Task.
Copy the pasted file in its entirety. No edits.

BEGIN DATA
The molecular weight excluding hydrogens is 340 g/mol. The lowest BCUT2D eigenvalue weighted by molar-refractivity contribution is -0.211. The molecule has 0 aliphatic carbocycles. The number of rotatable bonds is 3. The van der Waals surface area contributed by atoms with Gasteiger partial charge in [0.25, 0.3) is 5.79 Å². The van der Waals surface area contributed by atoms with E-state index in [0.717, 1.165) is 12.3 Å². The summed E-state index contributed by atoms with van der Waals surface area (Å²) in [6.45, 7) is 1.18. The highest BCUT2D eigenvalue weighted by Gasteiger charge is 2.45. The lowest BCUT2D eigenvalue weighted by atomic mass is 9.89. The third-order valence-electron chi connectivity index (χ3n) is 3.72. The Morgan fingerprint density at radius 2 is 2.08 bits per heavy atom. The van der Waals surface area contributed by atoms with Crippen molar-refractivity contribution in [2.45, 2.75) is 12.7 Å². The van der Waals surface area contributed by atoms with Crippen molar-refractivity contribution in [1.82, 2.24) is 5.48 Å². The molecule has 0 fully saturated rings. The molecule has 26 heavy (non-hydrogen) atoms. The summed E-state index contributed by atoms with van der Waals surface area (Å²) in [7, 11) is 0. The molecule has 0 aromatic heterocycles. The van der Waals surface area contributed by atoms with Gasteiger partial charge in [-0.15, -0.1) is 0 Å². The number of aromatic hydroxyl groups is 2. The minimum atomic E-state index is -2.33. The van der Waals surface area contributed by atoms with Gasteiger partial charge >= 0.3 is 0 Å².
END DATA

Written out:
The molecular weight excluding hydrogens is 340 g/mol. The lowest BCUT2D eigenvalue weighted by molar-refractivity contribution is -0.211. The molecule has 0 aliphatic carbocycles. The number of rotatable bonds is 3. The van der Waals surface area contributed by atoms with Gasteiger partial charge in [0.25, 0.3) is 5.79 Å². The van der Waals surface area contributed by atoms with E-state index in [0.717, 1.165) is 12.3 Å². The summed E-state index contributed by atoms with van der Waals surface area (Å²) in [6.45, 7) is 1.18. The highest BCUT2D eigenvalue weighted by Gasteiger charge is 2.45. The lowest BCUT2D eigenvalue weighted by atomic mass is 9.89. The third-order valence-electron chi connectivity index (χ3n) is 3.72. The Morgan fingerprint density at radius 2 is 2.08 bits per heavy atom. The van der Waals surface area contributed by atoms with Crippen molar-refractivity contribution in [2.45, 2.75) is 12.7 Å². The van der Waals surface area contributed by atoms with Crippen molar-refractivity contribution in [1.82, 2.24) is 5.48 Å². The molecule has 0 fully saturated rings. The molecule has 26 heavy (non-hydrogen) atoms. The summed E-state index contributed by atoms with van der Waals surface area (Å²) in [7, 11) is 0. The molecule has 0 aromatic heterocycles. The van der Waals surface area contributed by atoms with Gasteiger partial charge in [-0.15, -0.1) is 0 Å². The number of aromatic hydroxyl groups is 2. The minimum atomic E-state index is -2.33. The van der Waals surface area contributed by atoms with Gasteiger partial charge >= 0.3 is 0 Å².